UK Safety Overview
In the UK thirty years ago the bicycle was seen variously as a child's toy, the tool of northern touring clubs, how poor people got to work and, probably worse of all, what the French used to enjoy their weekends. Everyone wanted a car and even public transport was seen as laughable and useless. Who can forget the jokes about British Rail? However, since then the bicycle has risen from these depths to be seen as a sporty, useful and sustainable by many British people. But culturally, cycling as a form of transport rather than a type of exercise is still seen as a little quirky — a senior executive going to a business meeting by bike might be regarded as slightly odd.
There is much more traffic on the UK's roads today, but very little extra space for bicycles except for Sustrans's bike tracks (bike paths defended from other forms of transport) and bike lanes provided by local councils in a somewhat ad hoc way. This lack of increased capacity has meant increased conflict between road users so that some aggression has grown between cyclists, drivers and pedestrians.
Gathering statistics has proven difficult and comparison between countries is even harder; for instance, minor accidents or near-misses on a bicycle are seldom reported. The number of bike journeys or their range is reported nowhere. However, deaths are reported everywhere and below are the best statistics that can be dredged from the EU for roughly 2005. Finally, here is a map showing travel deaths in the UK. Have a scroll around.
Dead per Year
|Deaths/ Pop mill
Now these statistics fail to account for three issues:
- some of these countries do many more bicycle miles than others;
- they ignore the people whose health has improved due to regular bike-based exercise, so delaying deat; and
- those whose health was improved due to fewer car journeys and hence less pollution in their environment.
The poor condition of the road is believed to be a major cause of accidents on bicycles. In the UK the majority of potholes are caused by frost damage during cold winters. If these are not repaired speedily the hole will enlarge due to passing heavy traffic and become more dangerous. Such holes need to be reported to the local council and CTC have a very effective reporting tool: have a look at Fill That Hole and you can also use their smartphone app to make reporting easy.
Right now in England, Wales and Northern Ireland it is illegal to ride on the pavement (beside a carriageway) unless a clear bike path or track is indicated (Section 72 of the Highways Act 1835 and Section 85(1) of the Local Government Act 1888, see also Section 51 and Schedule 3 of the Road Traffic Offenders Act 1988). In addition if a bike rider is behaving badly he could fall into the category of "dangerous cycling" which is an offence under the Road Traffic Act 1991. There is more information at BikeHub though not all of its advice is necessarily correct. Due to lack of training, irresponsible behaviour or genuine fear of the alternative road, cyclists do ride on the pavement in places and sometimes aggressively. I have been ordered "out of the way" by riders when walking on a pavement and such behaviour is not acceptable.
Cycling in Scotland is more complicated as, in addition to the laws stated above, under section 7.1 of the Land Reform Act 2003 once a "Core Path" is along a footway contiguous with a road then you can ride on such a footway. Core Paths are (or should be) marked.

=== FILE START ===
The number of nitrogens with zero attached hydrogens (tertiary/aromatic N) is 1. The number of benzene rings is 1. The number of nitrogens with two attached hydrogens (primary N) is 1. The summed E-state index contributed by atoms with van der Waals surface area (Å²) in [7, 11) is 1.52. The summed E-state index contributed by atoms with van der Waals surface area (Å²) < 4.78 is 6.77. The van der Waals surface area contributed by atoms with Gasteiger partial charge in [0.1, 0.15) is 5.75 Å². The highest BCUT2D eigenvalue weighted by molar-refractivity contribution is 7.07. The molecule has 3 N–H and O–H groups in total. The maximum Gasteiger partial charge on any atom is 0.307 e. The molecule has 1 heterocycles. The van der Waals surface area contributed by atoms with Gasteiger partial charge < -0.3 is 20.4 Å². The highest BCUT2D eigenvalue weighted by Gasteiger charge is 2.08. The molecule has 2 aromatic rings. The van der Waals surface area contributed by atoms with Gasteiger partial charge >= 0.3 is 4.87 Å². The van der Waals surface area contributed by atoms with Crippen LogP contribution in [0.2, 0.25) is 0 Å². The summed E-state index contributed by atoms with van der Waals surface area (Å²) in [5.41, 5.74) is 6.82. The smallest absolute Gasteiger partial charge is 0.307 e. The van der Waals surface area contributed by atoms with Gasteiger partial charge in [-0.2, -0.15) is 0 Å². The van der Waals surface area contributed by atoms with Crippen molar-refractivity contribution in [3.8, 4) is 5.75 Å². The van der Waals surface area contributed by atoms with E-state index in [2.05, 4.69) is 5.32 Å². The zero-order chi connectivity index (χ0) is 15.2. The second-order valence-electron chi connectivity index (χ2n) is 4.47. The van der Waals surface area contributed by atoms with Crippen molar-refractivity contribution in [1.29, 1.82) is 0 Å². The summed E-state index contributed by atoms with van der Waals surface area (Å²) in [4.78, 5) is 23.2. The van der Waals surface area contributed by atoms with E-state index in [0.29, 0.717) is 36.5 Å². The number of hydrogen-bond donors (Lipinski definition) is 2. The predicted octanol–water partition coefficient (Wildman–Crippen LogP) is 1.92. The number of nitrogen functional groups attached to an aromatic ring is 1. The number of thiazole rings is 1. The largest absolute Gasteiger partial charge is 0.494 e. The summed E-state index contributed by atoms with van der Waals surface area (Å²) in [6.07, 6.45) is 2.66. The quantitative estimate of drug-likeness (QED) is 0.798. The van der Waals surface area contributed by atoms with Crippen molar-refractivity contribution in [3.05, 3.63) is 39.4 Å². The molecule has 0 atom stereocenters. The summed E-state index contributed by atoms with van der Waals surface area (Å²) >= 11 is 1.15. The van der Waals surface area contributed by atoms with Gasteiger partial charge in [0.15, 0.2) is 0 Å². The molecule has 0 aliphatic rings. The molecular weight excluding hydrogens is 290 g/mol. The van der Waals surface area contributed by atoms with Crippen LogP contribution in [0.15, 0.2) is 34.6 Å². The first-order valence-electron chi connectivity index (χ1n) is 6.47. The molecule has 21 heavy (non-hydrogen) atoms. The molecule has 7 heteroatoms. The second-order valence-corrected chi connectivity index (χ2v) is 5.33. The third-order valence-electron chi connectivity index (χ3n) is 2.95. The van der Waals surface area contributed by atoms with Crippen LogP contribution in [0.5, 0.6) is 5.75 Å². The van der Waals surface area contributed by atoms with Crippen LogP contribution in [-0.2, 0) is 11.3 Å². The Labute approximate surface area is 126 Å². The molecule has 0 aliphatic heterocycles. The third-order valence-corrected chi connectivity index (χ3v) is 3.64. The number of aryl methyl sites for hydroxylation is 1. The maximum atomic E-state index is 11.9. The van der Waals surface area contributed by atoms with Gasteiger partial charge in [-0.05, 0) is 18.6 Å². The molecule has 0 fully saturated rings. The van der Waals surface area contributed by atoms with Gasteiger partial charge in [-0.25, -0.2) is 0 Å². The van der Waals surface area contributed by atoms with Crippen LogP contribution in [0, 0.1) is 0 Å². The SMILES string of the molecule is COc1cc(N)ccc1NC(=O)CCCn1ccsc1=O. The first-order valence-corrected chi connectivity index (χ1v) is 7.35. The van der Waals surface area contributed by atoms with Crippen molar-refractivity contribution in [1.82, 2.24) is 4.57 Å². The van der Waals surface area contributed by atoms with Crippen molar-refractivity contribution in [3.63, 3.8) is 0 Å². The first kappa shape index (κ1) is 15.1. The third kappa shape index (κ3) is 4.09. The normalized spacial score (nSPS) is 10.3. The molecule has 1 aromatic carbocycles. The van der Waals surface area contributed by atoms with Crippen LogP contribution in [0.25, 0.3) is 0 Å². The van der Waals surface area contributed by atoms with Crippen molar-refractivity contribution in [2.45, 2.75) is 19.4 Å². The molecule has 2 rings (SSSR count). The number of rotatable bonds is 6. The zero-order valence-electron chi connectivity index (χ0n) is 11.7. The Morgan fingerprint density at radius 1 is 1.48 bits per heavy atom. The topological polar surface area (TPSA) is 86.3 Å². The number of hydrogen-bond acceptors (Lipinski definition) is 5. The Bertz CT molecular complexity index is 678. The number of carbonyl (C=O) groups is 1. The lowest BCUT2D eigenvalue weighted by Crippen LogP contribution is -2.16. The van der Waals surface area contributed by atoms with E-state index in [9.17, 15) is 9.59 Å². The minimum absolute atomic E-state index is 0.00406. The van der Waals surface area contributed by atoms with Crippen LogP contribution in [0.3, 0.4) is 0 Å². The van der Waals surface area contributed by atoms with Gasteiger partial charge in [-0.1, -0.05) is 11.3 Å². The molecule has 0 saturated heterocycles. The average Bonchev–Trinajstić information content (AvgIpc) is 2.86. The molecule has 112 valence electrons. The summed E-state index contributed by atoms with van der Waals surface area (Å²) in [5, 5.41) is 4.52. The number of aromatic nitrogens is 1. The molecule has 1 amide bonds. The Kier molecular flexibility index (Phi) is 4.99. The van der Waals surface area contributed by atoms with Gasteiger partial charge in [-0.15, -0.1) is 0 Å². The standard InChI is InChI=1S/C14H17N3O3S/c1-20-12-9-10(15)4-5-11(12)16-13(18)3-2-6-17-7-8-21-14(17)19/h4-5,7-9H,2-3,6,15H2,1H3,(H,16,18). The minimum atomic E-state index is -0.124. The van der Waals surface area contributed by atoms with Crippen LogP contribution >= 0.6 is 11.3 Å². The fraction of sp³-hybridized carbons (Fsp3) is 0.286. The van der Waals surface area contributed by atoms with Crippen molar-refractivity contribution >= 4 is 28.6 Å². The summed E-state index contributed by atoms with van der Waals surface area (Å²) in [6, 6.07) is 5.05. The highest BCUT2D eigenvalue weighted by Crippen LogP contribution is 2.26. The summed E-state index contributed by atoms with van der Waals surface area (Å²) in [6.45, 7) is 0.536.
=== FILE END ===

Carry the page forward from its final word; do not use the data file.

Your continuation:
A great deal of debate goes on about behaviour on bike paths and pavements.
Sustrans offer the following marketing prattle to describe what they do. Despite the words, they do offer a significant opportunity to enhance travel in particular for cyclists on a small range of special paths covering 13,000 miles which occasionally include small stretches of the country's 250,000 miles of road.
"Sustrans makes smarter travel choices possible, desirable and inevitable. We're a leading UK charity enabling people to travel by foot, bike or public transport for more of the journeys we make every day. We work with families, communities, policy-makers and partner organisations so that people are able to choose healthier, cleaner and cheaper journeys, with better places and spaces to move through and live in."
The obvious dangers to cyclists are
There are lots of arguments for and against compulsory helmet wearing and for a good round-up have a look at the following
- The EU also have a good view.
Wikipedia also gives a write-up of the NZ position where helmets are compulsory
The core elements seem to us to be:
- Helmets do protect heads
- Young children generally have more easily damageable heads than adults
- Children are more likely to fall off bikes than adults (until adults become aged/medically unstable)
- Head injuries do reduce when helmet wearing is made compulsory
- Car drivers are less cautious near bike riders who are wearing helmets
- Bike riders are less cautious when they are wearing helmets
- Where laws making helmets compulsory are introduced there has been no perceived step-change improvement in bike injuries
- Wearing helmets puts some people off riding bikes and so excludes them from the health benefitsof cycling
The fact that there is so much debate and bitter discussion on this issue suggests that the facts are not clear. Our views are that
We should all care about making bike riding safe, and make a lot of noise to enhance bike safety.
People who are more likely to fall off their bikes or who tend to fall off their bikes harder should wear helmets and this may include children, fast cyclists, mountain bikers, etc.
The benefits of wearing helmets near other traffic is too uncertain but brightly coloured clothing and loud bells seem like a good idea. Conversely, wearing headphones is a bad idea.
The root causes of bike injuries should be solved and this is more about:
Poor road and cycle path planning and installation
Bad behaviour from road users.